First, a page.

The World Bank’s Middle East North Africa (MENA) regional economic update released on April 6, 2023 (with a live webinar I was pleased to moderate) is one that may herald a sharp divide, both within the region, with its uneven economic trajectory and obstacles to human capital development, and globally, as a cleavage between energy exporters and importers. The report signals that in the geopolitics of the energy transition there are important political dimensions and disaggregated trends to consider, affecting the macroeconomic stability of the countries that produce much of the global supply of oil and gas. Its findings focus on the detrimental long-term effects on human capital development of even temporary economic shocks of inflation and food insecurity.

Shared Slowdown in Economic Growth

Oil importers and exporters across MENA, including exporters in the wealthier Gulf Cooperation Council (GCC), will experience a slowdown in economic growth this year. But energy-abundant countries with hydrocarbon exports are not all alike. Those with restricted monetary policies, namely the Gulf states with currency pegs to the US dollar, have weathered the current inflationary environment more easily than most developing-economy oil exporters in the MENA region.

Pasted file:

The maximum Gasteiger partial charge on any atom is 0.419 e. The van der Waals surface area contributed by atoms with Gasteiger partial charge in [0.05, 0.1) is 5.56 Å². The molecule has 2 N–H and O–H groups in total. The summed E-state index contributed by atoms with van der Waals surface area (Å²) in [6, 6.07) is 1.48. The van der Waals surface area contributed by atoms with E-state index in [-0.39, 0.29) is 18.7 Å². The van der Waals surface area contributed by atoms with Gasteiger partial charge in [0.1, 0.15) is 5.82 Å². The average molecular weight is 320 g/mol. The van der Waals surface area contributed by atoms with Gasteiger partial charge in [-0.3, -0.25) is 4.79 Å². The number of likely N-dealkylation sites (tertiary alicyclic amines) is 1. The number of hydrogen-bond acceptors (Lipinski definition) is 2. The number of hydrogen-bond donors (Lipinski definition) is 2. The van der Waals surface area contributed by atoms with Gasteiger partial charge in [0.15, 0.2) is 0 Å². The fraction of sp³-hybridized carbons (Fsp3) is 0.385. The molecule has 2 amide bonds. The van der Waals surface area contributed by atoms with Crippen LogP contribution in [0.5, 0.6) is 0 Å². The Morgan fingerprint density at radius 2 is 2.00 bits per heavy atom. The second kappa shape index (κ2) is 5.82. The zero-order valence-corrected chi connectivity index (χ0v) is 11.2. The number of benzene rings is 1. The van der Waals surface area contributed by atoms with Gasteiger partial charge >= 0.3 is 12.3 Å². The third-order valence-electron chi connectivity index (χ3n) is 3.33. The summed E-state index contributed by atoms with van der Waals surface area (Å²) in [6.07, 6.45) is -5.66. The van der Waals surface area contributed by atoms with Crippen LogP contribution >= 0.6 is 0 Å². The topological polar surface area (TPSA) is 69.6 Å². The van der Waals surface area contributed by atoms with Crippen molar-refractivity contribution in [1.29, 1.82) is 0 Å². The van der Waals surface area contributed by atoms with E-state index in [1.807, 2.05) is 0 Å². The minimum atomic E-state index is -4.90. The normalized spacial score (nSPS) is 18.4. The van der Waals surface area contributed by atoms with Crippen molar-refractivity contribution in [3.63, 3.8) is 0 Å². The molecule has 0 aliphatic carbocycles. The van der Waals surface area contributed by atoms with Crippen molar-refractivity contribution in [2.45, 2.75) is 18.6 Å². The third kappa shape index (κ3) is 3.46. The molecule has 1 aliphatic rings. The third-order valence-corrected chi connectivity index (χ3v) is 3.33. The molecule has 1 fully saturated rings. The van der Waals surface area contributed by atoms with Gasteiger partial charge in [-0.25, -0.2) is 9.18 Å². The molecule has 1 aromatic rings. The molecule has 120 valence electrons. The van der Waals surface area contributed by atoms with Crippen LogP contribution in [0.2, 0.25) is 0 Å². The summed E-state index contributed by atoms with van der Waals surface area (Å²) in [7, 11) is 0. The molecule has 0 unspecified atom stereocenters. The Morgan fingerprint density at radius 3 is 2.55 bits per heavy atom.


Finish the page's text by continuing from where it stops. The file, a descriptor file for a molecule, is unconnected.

The World Bank estimates that following the MENA regional average acceleration from 2.3 percent real GDP per capita growth in 2021 to 4.4 percent in 2022, there is likely to be a sharp decline to 1.6 percent this year and just 1.7 percent growth in 2024. Even in the GCC, where per capita GDP grew 5.5 percent in 2022, that growth is expected to decelerate to 1.8 percent in 2023. For developing oil exporter Iraq, less than 1 percent per capita GDP growth is expected in 2023.

Continue reading at Columbia's Center for Global Energy Policy

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